As is seen in Table III, the emulsion according to the invention performed better with respect to not resolvating the heatset ink than the known emulsion. It is also noted that in the testing performed above the emulsion according to the invention used alone outperformed the combination of the inventive emulsion and a typical commercial emulsion.

Further testing was performed to determine the static coefficient of friction on the paper surface. This parameter is evaluated by making slide angle measurements. Tests and apparatus used in the industry to make these measurements are described in Technical Association of Pulp and Paper Making Industry (TAPPI) Test Method T548. The method was modified for use herein by using lab prepared paper sheets upon which a thin film of heatset ink was applied and then cured. The diluted lubricant emulsions (4% lubricant emulsion to 96% water by weight) were then applied to the inked sheets. The results demonstrate the ability to adjust the coefficient of friction of the blended emulsions, and are reported in Table IV below.

              TABLE IV______________________________________SLIDE ANGLE IN DEGREES   DILUTED   COMMERCIAL   SILICONE  DILUTED     DILUTED   EMULSION  EXAMPLE 1   EXAMPLE 5______________________________________REPLICATE 1     19.0        24.5        21.5REPLICATE 2     19.5        23.0        22.0______________________________________

The data shows the angle to which a hinged, horizontal platform is raised in order to move a flat slide across a paper sheet fastened to the horizontal platform. The lower angle represents a lower static coefficient of friction and therefore, less resistance of the paper surface to movement of the slide. The higher angle represents greater resistance.

Improved application characteristics of the diluted lubricant emulsions have been repeatedly observed in tests on heatset web presses. Application characteristics from a press run on a Harris M1000 heatset web press were rated on a scale of 1 to 10, 1 being the worst and indicating the presence of fish eyes and poor wet film uniformity over at least 50% of the roller surface, and 10 being the best and indicating the complete absence of fish eyes and perfect uniformity of wet film on the applicator roller. A rating of 5 is defined as adequate, having moderate film uniformity and 10 or more fish eyes. During this trial, various diluted lubricant emulsions were observed, in random order. Observations were made regarding the uniformity of the wet film and the occurrence of fish eyes on the applicator roller. Results of this testing are presented in Table V.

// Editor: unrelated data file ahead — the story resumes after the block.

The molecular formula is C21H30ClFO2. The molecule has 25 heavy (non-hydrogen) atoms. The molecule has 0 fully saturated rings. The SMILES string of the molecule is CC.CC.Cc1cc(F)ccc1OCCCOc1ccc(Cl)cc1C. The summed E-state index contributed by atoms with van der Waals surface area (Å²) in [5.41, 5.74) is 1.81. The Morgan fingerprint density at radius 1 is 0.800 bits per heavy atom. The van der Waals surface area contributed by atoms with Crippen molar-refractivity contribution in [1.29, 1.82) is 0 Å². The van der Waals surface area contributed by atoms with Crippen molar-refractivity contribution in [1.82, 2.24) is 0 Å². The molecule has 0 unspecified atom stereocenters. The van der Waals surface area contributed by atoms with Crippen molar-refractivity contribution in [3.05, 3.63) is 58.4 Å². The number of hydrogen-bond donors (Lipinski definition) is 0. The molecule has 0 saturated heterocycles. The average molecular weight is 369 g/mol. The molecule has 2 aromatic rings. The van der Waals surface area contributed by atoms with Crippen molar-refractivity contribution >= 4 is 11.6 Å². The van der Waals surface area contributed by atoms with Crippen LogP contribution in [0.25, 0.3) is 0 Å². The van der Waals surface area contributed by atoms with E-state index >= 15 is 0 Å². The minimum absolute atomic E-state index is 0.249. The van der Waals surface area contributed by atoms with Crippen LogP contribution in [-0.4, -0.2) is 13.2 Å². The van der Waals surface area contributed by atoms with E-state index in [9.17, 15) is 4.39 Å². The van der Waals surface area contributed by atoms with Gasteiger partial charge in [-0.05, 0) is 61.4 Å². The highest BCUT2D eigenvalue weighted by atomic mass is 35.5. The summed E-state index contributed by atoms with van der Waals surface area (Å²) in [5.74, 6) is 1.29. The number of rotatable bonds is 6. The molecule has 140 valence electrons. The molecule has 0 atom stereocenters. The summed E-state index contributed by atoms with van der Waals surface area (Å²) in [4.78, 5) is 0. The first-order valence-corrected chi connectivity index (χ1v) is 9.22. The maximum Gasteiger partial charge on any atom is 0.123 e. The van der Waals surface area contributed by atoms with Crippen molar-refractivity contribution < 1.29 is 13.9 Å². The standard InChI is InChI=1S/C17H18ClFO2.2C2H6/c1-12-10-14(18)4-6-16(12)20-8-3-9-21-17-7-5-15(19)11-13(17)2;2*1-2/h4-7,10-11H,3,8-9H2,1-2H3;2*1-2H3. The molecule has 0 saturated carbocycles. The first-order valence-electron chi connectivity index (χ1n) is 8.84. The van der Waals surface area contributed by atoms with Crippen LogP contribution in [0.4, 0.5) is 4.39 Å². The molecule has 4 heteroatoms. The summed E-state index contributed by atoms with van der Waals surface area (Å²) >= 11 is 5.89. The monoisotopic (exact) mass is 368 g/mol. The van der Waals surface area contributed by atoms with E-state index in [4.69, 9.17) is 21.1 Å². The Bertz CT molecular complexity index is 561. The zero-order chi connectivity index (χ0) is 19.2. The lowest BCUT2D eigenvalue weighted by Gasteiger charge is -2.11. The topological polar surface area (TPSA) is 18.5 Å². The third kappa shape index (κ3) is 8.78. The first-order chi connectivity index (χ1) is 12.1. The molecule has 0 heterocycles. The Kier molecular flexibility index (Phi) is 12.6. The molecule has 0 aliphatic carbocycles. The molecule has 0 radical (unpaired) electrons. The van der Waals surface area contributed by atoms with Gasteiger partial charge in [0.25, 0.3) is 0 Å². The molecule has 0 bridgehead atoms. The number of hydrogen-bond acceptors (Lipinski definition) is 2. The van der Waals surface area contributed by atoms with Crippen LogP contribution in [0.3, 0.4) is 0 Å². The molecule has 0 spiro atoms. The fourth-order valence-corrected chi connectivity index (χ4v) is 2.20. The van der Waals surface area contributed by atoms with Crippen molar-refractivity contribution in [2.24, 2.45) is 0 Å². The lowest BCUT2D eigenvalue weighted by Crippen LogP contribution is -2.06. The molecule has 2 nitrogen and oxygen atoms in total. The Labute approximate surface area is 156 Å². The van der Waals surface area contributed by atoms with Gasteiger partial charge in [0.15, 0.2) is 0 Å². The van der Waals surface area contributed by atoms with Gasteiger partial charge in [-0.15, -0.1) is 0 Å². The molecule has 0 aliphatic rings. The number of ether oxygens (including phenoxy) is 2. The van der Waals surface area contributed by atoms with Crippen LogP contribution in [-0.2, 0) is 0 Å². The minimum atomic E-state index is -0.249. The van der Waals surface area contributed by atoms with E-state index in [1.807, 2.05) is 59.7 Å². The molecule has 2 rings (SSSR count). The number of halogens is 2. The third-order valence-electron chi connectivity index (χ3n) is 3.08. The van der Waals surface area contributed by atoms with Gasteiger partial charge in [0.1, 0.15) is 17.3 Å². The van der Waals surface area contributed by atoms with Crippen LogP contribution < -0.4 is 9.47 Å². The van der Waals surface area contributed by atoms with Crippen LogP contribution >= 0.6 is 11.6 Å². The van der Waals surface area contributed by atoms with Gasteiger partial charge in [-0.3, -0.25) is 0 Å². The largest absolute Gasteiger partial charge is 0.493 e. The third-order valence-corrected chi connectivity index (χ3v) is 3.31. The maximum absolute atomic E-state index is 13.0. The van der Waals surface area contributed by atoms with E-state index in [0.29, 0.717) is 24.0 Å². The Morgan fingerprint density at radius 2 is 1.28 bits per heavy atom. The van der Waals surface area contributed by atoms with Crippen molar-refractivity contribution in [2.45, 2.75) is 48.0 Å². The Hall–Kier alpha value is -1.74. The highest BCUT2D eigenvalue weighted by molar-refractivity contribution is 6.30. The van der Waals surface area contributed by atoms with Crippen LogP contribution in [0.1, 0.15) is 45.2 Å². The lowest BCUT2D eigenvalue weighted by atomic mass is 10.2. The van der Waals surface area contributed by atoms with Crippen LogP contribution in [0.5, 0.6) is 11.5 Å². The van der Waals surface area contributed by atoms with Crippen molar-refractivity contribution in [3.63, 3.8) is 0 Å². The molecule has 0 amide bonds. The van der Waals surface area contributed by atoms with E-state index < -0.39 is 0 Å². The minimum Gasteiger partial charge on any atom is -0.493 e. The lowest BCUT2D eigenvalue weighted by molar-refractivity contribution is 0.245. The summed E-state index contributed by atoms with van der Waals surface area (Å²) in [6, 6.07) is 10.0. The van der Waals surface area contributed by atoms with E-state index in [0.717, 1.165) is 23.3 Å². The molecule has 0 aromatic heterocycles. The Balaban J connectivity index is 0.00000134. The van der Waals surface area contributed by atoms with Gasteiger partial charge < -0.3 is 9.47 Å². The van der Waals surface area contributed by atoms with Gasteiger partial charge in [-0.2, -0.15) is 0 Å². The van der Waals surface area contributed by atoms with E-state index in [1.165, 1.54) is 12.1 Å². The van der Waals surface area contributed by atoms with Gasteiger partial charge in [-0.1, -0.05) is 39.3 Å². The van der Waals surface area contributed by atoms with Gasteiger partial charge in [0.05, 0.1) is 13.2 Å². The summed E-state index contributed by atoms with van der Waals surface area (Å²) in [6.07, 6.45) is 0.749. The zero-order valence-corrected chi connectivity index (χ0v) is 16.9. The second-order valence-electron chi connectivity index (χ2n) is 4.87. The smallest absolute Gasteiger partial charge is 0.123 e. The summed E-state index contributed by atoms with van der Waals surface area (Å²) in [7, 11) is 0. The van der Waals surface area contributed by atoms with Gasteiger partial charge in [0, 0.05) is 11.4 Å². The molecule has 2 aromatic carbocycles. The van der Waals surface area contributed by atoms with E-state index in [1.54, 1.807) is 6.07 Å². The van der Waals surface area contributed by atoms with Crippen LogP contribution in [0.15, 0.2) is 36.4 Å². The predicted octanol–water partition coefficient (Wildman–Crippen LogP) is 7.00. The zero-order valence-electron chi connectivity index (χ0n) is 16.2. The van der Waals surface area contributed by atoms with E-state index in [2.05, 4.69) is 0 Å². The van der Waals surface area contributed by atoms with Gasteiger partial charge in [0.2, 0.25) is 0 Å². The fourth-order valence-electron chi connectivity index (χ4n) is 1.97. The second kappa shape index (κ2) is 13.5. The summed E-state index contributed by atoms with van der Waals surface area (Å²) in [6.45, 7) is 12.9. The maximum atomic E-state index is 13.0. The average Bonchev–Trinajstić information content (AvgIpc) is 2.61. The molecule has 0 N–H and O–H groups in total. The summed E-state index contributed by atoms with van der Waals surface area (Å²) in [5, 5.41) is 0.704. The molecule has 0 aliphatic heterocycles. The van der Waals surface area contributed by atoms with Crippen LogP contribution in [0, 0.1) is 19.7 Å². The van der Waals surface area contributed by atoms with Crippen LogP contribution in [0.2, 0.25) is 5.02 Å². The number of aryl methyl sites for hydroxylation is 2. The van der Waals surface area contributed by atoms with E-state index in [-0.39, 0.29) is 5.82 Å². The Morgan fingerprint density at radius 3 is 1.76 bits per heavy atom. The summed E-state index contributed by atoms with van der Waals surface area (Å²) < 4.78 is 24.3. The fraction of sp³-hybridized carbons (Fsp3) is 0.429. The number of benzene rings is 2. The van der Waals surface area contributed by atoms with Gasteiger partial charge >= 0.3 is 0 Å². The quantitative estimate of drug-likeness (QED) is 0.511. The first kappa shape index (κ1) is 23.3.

TABLE V______________________________________EMULSION UNIFORMITYEMULSION         RATING______________________________________Diluted commercial            3silicone emulsionDiluted Example 1            8EmulsionDiluted Example 5            6Emulsion______________________________________

It is clear from the data presented above in Tables III through V that the emulsion which consistently performed the best was the emulsion prepared in accord with the invention, while that emulsion when combined with a known emulsion performed slightly lower given the ratings applied. In each instance the known commercial emulsion performed in a substandard manner.

The use of a non-silicone oil aqueous lubricating emulsion in accord with the invention enhances many parameters of the printing process in heatset web printing. It is applied easily from standard equipment and imparts enhanced lubricity, anti-static and anti-smudge properties to the printed page or substrate. Further, there is minimal problem with resolvation of the cured ink. Therefore, the emulsion of the invention protects the printed sheet by providing a uniform wet coating across the applicator roller during application of the lubricant emulsion to the paper web. The universal compatibility of this inventive emulsion with all paper stocks and the dimensional stability imparted by the inventive emulsion to the printed sheets make the non-silicone aqueous emulsion a desirable and viable option for heatset web printing.